Cambridge-based Joule Biotechnologies has come out of the dark today to announce a radical technology designed to mimic photosynthesis using bio-engineered micro-organisms to make ethanol fuel from carbon dioxide and sunlight.
Because of the abundance of these raw materials, Joule Biotechnologies should be able to make ethanol economically, sustainably and at stable prices.
Prices would be competitive with fossil fuels at $50 a barrel.
By using materials with an unlimited supply, it solves most of the sustainability issues associated with making ethanol with corn, switch grass, or other plant materials. Joule’s system does not require raw materials in short supply like fresh water and agricultural land like traditional biofuel production. Quite the opposite.
An ideal “farm” might be a coal-powered electricity plant in Texas that’s belching out carbon dioxide in the sunshine.
Each acre can produce more than 20,000 gallons of ethanol or hydrocarbons annually; far more than recent algae estimates, which Sims says come in around 2,000 gallons an acre. It can make transportation fuels at $50 per barrel or less; rivaling current gas prices, but without the pollution or greenhouse gases of fossil fuel.
Here’s how it works:
Sims described the function of the firm’s main device, called the SolarConverter, that facilitates the production process. The converter contains a mixture of brackish water, nutrients, and genetically engineered organisms. Carbon dioxide gas is fed into the mixture, and the device is designed to expose the organisms in the mixture to the sun.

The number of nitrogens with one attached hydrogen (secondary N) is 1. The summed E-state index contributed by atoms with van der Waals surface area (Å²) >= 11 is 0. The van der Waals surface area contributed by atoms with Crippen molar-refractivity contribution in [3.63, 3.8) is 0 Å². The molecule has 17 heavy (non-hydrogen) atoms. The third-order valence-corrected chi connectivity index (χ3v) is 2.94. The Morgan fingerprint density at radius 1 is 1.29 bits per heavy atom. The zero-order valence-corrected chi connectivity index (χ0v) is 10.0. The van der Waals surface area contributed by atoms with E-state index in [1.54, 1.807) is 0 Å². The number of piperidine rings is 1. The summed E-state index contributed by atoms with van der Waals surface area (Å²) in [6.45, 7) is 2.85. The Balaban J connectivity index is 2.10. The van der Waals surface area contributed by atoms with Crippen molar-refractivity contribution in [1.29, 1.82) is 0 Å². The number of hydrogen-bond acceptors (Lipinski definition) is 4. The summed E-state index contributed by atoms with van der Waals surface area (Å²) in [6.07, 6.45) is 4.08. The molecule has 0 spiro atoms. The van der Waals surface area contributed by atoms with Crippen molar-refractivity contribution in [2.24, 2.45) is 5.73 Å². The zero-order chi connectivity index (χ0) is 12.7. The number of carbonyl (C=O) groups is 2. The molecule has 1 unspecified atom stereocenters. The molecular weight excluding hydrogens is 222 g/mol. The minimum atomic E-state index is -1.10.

The organisms are photosynthetic, meaning that they absorb light energy and carbon dioxide to form compounds. Joule has engineered its organisms to secrete ethanol and hydrocarbons and chemicals.
Sims declined to say which specific photosynthetic organisms his firm engineers for its process, but he did reveal that the organisms are not algae, which many companies are using to develop methods of producing renewable fuels.
SolarConverters would be assembled and integrated into modules of 10 that can be installed like solar panels.
This would provide flexibility to alter the number of converters used at a specific site depending on the availability of space for them and the desired level of system output, he says. Also, the company plans to employ the same basic solar conversion process it uses to produce ethanol to make hydrocarbon fuels and chemicals.
David Berry of Flagship Ventures, the investor says that the requirements were to develop a fuel production process that:
1. wouldn’t cost a fortune figuring out if it could be done at an industrial scale. (so far; under $50 Million)
2. used a scalable process with modular capabilities (could be done on large and small scales with the same results, thus eliminating the scale-up risks that often come with demonstrating clean energy methods at industrial levels for the first time.)
3. did not rely on sugar-based feedstocks like traditional biofuels.
Cambridge-based Joule Biotechnologies is not the only MIT research start-up working in this area.
Photosynthetic biomimicry to make solar fuel is a developing story around MIT. That is because research advances there in synthetic biology have generated several other startups trying to develop an efficient way of converting solar energy directly into fuel.
Joule Biotechnologies was formed in 2007, and now that the technique has been demonstrated in the lab, the Cambridge, MA-based company plans to demonstrate that it has a proven process and technology.
CEO Bill Sims says it can be put to work on a commercial scale next year.
He expects the firm to have a commercial-scale plant producing ethanol by the end of 2011 or early 2012.
Image from Joule Biotechnologies
Susan Kraemer writes at CleanTechnica, CSP-Today, PV-Insider , SmartGridUpdate and GreenProphet and has been published at Ecoseed, NRDC OnEarth, MatterNetwork, Celsius, EnergyNow and Scientific American. As a former serial entrepreneur in product design she brings an innovator's perspective on inventing a carbon-constrained civilization: If necessity is the mother of invention: solving climate change is the mother of all necessities! As a lover of history and sci fi, she enjoys chronicling the strange future we are creating in these interesting times. Follow Susan @dotcommodity on twitter.